With almost six weeks until the Iowa caucuses and seven weeks to the New Hampshire primary, there’s still time for big changes. But here’s how the Republican contest looks right now, based on my reading of the odds currently posted at Predict It, the prediction market site.
Ted Cruz (listed at 36 cents): Sell. I’ve underestimated Cruz; he’s done badly within Congress, but that hasn’t stopped him from picking up strong party support from social conservatives, among others. He’s leading in Iowa polls and is second nationally. He could win. But he’s still a factional candidate, and would probably lose one on one against most of his GOP rivals.
Marco Rubio (32 cents): Buy. Rubio is second to Jeb Bush in getting endorsements from top Republican elected officials (senators, members of the House and governors), as scored by FiveThirtyEight. He’s second to Cruz in the number of endorsements from current and former state legislators. Overall, he has been the big leader in this area over the last few months. He’s third in Iowa and nationally in the polls. There’s a pundit backlash against Rubio, but he’s still the only candidate running a coalition-style campaign, and he’s the one easiest to see almost every party faction being satisfied with. The most likely winner, but hardly a sure thing.
Donald Trump (25 cents): Big sell. Yes, many Republicans are receptive to what he’s selling. But he’s not sufficiently different from Cruz, Rubio and the others on the issues to account for his polling success, which I still think is mostly driven by media domination. Sorry, Paul Krugman, most voters haven’t been paying attention yet. They don’t have a firm enough commitment to Trump to prevent them from selecting another candidate once their state primary approaches and they begin hearing about a choice among two or more candidates, instead of just hearing about Trump. And the party will fight Trump to the end.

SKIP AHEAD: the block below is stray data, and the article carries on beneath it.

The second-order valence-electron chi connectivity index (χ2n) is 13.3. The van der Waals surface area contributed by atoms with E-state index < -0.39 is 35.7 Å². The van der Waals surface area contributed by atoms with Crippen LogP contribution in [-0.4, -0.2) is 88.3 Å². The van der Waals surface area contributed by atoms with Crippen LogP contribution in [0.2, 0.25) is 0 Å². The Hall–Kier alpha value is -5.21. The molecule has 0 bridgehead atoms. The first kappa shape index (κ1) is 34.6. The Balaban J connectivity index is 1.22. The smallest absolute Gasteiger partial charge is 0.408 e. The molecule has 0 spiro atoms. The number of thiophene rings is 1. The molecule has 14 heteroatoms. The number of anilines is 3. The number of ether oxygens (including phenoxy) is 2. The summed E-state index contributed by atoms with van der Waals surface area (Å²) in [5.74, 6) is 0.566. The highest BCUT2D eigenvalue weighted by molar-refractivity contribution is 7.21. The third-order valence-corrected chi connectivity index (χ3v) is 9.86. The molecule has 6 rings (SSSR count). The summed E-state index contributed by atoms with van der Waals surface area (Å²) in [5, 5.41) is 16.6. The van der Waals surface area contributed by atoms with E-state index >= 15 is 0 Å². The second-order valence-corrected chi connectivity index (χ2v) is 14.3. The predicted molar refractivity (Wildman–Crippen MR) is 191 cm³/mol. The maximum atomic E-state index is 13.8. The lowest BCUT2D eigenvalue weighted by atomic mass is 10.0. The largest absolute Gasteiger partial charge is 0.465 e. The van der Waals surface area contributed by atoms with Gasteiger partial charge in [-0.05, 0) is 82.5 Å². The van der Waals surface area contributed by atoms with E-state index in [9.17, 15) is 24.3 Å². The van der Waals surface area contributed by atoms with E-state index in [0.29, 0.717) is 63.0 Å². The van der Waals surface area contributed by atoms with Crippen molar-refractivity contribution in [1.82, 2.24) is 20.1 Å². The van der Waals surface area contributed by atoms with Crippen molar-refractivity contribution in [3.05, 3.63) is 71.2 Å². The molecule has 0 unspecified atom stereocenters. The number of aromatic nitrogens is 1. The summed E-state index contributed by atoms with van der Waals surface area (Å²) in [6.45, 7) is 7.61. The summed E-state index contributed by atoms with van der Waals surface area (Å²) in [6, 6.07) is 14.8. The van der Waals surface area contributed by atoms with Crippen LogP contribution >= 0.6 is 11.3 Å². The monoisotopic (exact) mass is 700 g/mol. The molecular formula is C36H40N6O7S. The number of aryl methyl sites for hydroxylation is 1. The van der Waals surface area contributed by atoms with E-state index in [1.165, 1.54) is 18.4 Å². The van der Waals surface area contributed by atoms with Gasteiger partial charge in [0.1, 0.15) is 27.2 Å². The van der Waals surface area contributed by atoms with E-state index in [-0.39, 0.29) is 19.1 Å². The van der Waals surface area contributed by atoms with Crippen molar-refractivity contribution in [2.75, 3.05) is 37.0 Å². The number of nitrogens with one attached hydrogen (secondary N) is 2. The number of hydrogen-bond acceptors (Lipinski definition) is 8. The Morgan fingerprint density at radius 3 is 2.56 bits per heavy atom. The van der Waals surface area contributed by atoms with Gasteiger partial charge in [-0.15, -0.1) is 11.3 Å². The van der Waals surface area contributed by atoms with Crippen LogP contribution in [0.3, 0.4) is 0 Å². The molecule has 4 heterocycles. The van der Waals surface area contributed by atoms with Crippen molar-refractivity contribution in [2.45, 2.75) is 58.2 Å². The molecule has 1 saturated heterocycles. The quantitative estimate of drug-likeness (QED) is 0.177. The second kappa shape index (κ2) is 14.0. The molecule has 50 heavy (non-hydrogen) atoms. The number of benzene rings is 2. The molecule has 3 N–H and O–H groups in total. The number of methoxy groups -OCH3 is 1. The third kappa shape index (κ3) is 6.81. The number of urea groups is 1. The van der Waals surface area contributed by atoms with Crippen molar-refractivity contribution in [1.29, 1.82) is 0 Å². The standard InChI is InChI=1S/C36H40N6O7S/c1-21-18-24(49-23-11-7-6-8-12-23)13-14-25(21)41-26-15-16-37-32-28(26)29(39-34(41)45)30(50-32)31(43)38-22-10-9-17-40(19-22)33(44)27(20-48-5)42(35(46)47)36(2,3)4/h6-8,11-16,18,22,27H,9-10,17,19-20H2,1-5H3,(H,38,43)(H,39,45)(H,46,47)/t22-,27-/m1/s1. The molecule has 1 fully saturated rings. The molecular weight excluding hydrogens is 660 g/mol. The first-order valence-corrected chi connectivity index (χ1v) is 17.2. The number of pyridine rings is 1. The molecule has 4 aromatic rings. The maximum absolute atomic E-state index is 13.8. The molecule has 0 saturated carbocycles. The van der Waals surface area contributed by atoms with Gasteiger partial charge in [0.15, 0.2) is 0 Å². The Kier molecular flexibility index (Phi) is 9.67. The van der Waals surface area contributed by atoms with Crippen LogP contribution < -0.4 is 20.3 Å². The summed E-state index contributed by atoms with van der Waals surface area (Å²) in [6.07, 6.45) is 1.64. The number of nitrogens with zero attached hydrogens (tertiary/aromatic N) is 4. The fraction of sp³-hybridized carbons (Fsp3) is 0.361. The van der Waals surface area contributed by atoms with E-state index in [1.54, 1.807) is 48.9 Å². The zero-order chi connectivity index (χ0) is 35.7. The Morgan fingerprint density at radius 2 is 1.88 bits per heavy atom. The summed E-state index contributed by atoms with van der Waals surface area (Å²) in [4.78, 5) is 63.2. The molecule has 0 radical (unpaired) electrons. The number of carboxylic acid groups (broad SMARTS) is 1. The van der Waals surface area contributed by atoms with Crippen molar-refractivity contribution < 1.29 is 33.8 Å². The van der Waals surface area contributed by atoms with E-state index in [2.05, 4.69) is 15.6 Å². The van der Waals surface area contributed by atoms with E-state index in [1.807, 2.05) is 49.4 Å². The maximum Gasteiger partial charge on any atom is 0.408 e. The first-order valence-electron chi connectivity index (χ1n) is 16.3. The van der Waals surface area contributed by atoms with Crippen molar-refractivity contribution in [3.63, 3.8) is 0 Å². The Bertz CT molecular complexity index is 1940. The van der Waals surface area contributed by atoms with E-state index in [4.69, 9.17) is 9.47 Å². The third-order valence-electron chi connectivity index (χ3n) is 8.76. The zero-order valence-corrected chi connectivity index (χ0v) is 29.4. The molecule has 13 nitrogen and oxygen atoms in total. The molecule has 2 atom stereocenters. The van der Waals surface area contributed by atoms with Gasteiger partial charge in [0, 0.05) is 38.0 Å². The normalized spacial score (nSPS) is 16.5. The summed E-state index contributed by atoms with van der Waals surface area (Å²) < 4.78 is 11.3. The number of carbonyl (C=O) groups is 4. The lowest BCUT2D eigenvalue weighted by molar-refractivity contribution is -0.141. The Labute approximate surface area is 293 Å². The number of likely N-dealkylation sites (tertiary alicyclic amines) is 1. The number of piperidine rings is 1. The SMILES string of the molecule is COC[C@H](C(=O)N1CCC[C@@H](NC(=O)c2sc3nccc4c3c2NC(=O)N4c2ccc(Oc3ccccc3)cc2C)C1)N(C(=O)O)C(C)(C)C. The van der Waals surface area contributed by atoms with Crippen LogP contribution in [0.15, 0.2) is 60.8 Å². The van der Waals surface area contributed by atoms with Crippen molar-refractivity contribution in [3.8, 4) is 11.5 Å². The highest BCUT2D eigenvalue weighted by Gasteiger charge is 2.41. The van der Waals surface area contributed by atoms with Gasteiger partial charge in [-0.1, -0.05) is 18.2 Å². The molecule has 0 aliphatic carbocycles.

Jeb Bush (10 cents): Buy. He’s still on top of the FiveThirtyEight endorsement tracker. His polling numbers are terrible; most Republicans like most of the candidates, but many just don’t like Bush, or at least that’s what they tell pollsters. His “Bush faction” campaign hasn’t gained support beyond those who are simply inclined to support him because of his family. Yet he has plenty of assets, including a national media predisposed to take him seriously. If he surges, there’s a good chance Republican opposition to him will turn out to be soft.
Chris Christie (8 cents): Hold. His polling momentum in New Hampshire could spread; it might not. Christie’s biggest limitation is that he is the factional candidate of the moderates. He would win if he defeats Rubio (and Bush and John Kasich) in New Hampshire and becomes the only remaining candidate who party actors feel can be a competitor in the general election. But they would also have to believe that the bridge scandal isn’t a big deal and that Christie will play well in their states. A lot of ifs.
Paul Ryan (2 cents); All other possible candidates not currently running (10 cents): Sell. Hey, it’s possible. But unlikely. It would require not only a contested convention (with no candidate holding a majority of the delegates), but a deadlocked one (with no remaining candidate close enough to get over the finish line).
John Kasich (1 cent). Buy. Kasich is like Christie, but without the New Hampshire momentum. A month ago, it was the other way around. It could change again. If it does, Kasich would probably have less resistance from the party than Christie would. At this price, it’s a risk worth taking.
Mike Huckabee (1 cent): Weak buy. The social conservative equivalent of Kasich. It would take a serious collapse from Cruz for Huckabee to get back in it, and a lot of other things would have to go right as well.
Rick Santorum (1 cent): Hold. Same as with Huckabee, except a little less likely all around.
Rand Paul, Ben Carson, Carly Fiorina, George Pataki (1 cent): Sell. Unlikely to surge; unlikely to win if they surge.